Why I Don’t Disclose Wildlife Locations

Shell Boots 300

You may have noticed that with many of my posts, I describe the location of my photos in most general terms. There’s a reason for this, and it has nothing to do with hoarding a choice photography spot. In fact, most places where I’ve photographed wildlife are quite open to the public and well-known by […]

Wildlife Photography on a Budget

Panasonic Lumix FZ50

Here’s a great way to make a photographer happy: After viewing her photos, say something like “wow, you must have really great gear.” Everyone knows photography is not about the gear. Right? Well, it isn’t . . . but sometimes it is. Artistic vision is definitely not about the gear. And you’ll rankle a lot […]

Happy 2011!


“May the most you wish for be the least you get.” ~ Irish saying Happy New Year! The Photo: Photographer’s reflection (me) in a green, reflective gazing globe. I’m bundled up on a 25-degree morning — cold, crisp sun. I cut out the globe and pedestal and tweaked a few color settings. And by that […]

Amazing Circles Seattle

Amazing Circle of Boom

These globes are deceivingly simple if you have a version of Adobe Photoshop: Create Amazing Circles. The original shots were taken in and around Seattle, then swirled into Amazing Circles by way of digital trickery. Downtown Seattle waterfront, shot looking south from Pier 66 at sunset: A boom photographed near the Port of Seattle: Foliage. […]

The Expanding Universe of Creative Commons

Raven in Flight

The biggest bennie of attaching a Creative Commons license to your work is the unanticipated adaptation of that work in a share-alike universe. What? That is to say, I love the chain reaction that ensues from a single act of licensing — seeing the places your work travels, usually with proper attribution and adherence to […]

Waiting Up for the Wolf Moon

Wolf Moon - SF Bay Area

The ideal time to photograph a Wolf Moon is at moonrise, along the horizon, when the illusion of size will be greatest. At moonrise yesterday, we were socked in with drizzle, clouds and brume. Even though I missed the classic horizon shot, I still wanted a glimpse and capture of this Wolf — a near-full […]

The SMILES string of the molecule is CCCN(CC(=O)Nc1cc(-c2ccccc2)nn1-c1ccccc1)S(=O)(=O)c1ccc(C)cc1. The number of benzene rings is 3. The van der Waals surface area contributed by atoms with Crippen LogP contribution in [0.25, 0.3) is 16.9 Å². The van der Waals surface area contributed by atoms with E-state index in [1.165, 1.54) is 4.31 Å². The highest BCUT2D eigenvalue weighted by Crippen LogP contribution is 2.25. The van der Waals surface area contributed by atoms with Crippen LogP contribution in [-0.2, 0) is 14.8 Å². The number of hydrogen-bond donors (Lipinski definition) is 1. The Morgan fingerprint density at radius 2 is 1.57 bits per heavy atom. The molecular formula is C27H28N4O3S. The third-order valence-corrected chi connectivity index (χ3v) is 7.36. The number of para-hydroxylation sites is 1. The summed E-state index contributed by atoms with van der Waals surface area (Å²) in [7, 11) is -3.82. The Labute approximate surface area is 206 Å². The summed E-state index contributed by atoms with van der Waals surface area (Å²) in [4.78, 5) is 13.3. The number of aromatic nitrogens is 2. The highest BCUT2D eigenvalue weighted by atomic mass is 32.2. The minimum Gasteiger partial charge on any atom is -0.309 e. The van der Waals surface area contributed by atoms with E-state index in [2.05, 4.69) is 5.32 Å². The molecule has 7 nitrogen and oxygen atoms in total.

The 12 Days of Itten’s Contrasts – Day 1 (The List)

One - UC Berkeley Botanical Garden - ©ingridtaylar

It’s an age-old exercise but I’ve never completed it . . . so, I thought I’d take the holidays to work my way through the list of Itten’s Contrasts, inspired by Michael Freeman and his book The Photographer’s Eye. (I wrote a bit more about Itten’s Contrasts here.) Itten’s Contrasts Here’s the list of Itten’s […]

It’s Not Imbalanced . . . It’s Itten

Train at Alviso - ©ingridtaylar

Itten’s Contrasts – An Old Bauhaus Trick I’m becoming a curmudgeon and I’m not happy about it. I vacillate between the extremes, one day a sentimental fool, the next day, a hard-wired cynic. I was in another metamorphosis this morning, my curmudgeon self turning human again when I came upon the concept of Itten’s Contrasts […]

Studies in Vagueness: Don’t Play With Your Food

Clouds in My Coffee - ©ingridtaylar

I grew up with parents scarred by World War II, so you can imagine the [deserved] admonitions we got with respect to wasting food. I used to cringe when Letterman dropped watermelons off New York city rooftops. Frozen turkey bowling . . . well that one completely busted my little paradigm. But food, in all […]

Studies in Vagueness: Halogen Shadows

Saul’s Deli in Berkeley is an undeniable fave. One of the few things Hugh and I miss from our Los Angeles existence is the old neighborhood deli — with its naugahyde booths and rough-and-tumble wait staff. Saul’s is a bit more refined in its Gourmet Ghetto enclave. But it has a deli pedigree stretching back […]